* Motor Racing Outreach ($150,000-$350,000, 9 jobs)
* Rev Racing ($150,000-$350,000, 12 jobs)
* Starcom Racing ($150,000-$350,000, 20 jobs)
* Kaulig Racing ($350,000-$1 million, 36 jobs)
* Mesa Marin Raceway ($150,000-$350,000, 16 jobs)
* Bill McAnally Racing ($150,000-$350,000, 19 jobs)
* Young’s Motorsports ($150,000-$350,000, 0 jobs)
* JD Motorsports ($150,000-$350,000, 0 jobs)
In a statement accompanying the data, the SBA said the data was for businesses that were approved for PPP loans but “does not reflect a determination by SBA that the borrower is eligible for a PPP loan or entitled to loan forgiveness. All PPP loans are subject to SBA review, and all loans over $2 million will automatically be reviewed.”
Even as he focused on becoming the series’ dominant driver, he concentrated on another goal — winning the inaugural Xfinity race on Indianapolis Motor Speedway’s road course (3 p.m. ET Saturday on NBC).
A win this weekend for the series points leader would compliment the four Xfinity victories he’s scored this year and the six he has in his career, which includes winning the inaugural Charlotte Roval Xfinity race in 2018.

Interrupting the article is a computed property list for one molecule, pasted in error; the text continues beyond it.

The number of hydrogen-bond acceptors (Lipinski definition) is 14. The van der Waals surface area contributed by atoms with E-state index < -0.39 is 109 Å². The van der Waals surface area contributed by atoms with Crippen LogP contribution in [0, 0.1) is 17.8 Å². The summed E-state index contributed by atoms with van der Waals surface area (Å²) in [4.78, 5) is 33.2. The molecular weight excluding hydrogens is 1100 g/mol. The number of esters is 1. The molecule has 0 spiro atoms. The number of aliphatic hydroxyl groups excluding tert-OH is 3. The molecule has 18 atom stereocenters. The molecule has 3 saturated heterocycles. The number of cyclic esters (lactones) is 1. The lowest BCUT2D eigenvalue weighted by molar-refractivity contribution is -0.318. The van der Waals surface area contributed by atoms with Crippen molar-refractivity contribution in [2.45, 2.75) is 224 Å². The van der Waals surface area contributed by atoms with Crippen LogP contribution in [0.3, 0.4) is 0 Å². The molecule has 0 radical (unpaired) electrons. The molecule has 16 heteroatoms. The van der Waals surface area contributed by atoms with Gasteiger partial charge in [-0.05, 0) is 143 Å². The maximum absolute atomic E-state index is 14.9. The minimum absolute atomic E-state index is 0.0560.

Briscoe has practiced weekly for the Indy road course race on the Ford simulator since February.
“Every Wednesday I’ve been running at least an hour and a half to two hours at Indy, just trying to get prepared for the racetrack,” the Indiana native said.
“I feel like I’ve got a pretty good idea of where to make speed. It’s hard to really say how much the simulator will correlate over to the real-life thing, but I feel like I have a really good general idea of what to do, and I’m not going to be lost for those first couple of laps.”
“I’m super-jealous of those guys,” he said. “They’re going to have a blast. That course is awesome. It’s so much fun, has really good passing zones, so I’m going to be watching really closely.”
Briscoe’s challenge won’t be just with the 14-turn, 2.439-mile course that winds through Indianapolis Motor Speedway’s infield and includes the tracks famous frontstretch. Among his key foes are expected to be Austin Cindric and AJ Allmendinger.
Cindric and Allmendinger combined to win three of the four Xfinity road course races last year. Cindric won at Watkins Glen and Mid-Ohio. Allmendinger won at the Charlotte Roval.
Cindric said that there is extra meaning this weekend because of the uncertainty of the Xfinity schedule beyond this month. All four series road course events last year were held after July. NASCAR has not announced the Xfinity schedule for the rest of the season beyond July.
“It’s no (surprise) that the road courses are … a strong suit for our team, and we don’t know how many of those are left,” he said.